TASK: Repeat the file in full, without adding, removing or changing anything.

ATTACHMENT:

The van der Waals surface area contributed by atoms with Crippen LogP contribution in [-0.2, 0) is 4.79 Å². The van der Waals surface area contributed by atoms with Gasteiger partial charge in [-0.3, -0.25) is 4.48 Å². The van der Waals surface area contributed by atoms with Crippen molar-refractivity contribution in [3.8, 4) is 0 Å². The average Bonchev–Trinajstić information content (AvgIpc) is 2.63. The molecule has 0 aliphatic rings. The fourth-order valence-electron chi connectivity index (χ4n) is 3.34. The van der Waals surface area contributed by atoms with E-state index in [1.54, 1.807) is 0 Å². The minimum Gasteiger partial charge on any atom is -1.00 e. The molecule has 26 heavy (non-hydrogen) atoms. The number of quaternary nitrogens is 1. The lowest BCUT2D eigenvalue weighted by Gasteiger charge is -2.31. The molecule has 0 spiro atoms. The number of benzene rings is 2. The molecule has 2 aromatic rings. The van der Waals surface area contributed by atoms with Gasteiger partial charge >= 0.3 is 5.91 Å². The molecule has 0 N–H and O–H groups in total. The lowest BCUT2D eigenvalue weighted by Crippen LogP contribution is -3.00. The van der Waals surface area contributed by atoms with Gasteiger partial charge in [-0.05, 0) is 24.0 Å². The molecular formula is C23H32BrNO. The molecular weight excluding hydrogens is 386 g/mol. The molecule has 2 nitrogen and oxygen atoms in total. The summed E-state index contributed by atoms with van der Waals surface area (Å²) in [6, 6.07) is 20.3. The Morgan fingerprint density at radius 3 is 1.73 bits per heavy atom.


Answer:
The van der Waals surface area contributed by atoms with Crippen LogP contribution in [-0.2, 0) is 4.79 Å². The van der Waals surface area contributed by atoms with Gasteiger partial charge in [-0.3, -0.25) is 4.48 Å². The van der Waals surface area contributed by atoms with Crippen molar-refractivity contribution in [3.8, 4) is 0 Å². The average Bonchev–Trinajstić information content (AvgIpc) is 2.63. The molecule has 0 aliphatic rings. The fourth-order valence-electron chi connectivity index (χ4n) is 3.34. The van der Waals surface area contributed by atoms with E-state index in [1.54, 1.807) is 0 Å². The minimum Gasteiger partial charge on any atom is -1.00 e. The molecule has 26 heavy (non-hydrogen) atoms. The number of quaternary nitrogens is 1. The lowest BCUT2D eigenvalue weighted by Gasteiger charge is -2.31. The molecule has 0 spiro atoms. The number of benzene rings is 2. The molecule has 2 aromatic rings. The van der Waals surface area contributed by atoms with Gasteiger partial charge >= 0.3 is 5.91 Å². The molecule has 0 N–H and O–H groups in total. The lowest BCUT2D eigenvalue weighted by Crippen LogP contribution is -3.00. The van der Waals surface area contributed by atoms with Gasteiger partial charge in [-0.05, 0) is 24.0 Å². The molecular formula is C23H32BrNO. The molecular weight excluding hydrogens is 386 g/mol. The molecule has 2 nitrogen and oxygen atoms in total. The summed E-state index contributed by atoms with van der Waals surface area (Å²) in [6, 6.07) is 20.3. The Morgan fingerprint density at radius 3 is 1.73 bits per heavy atom.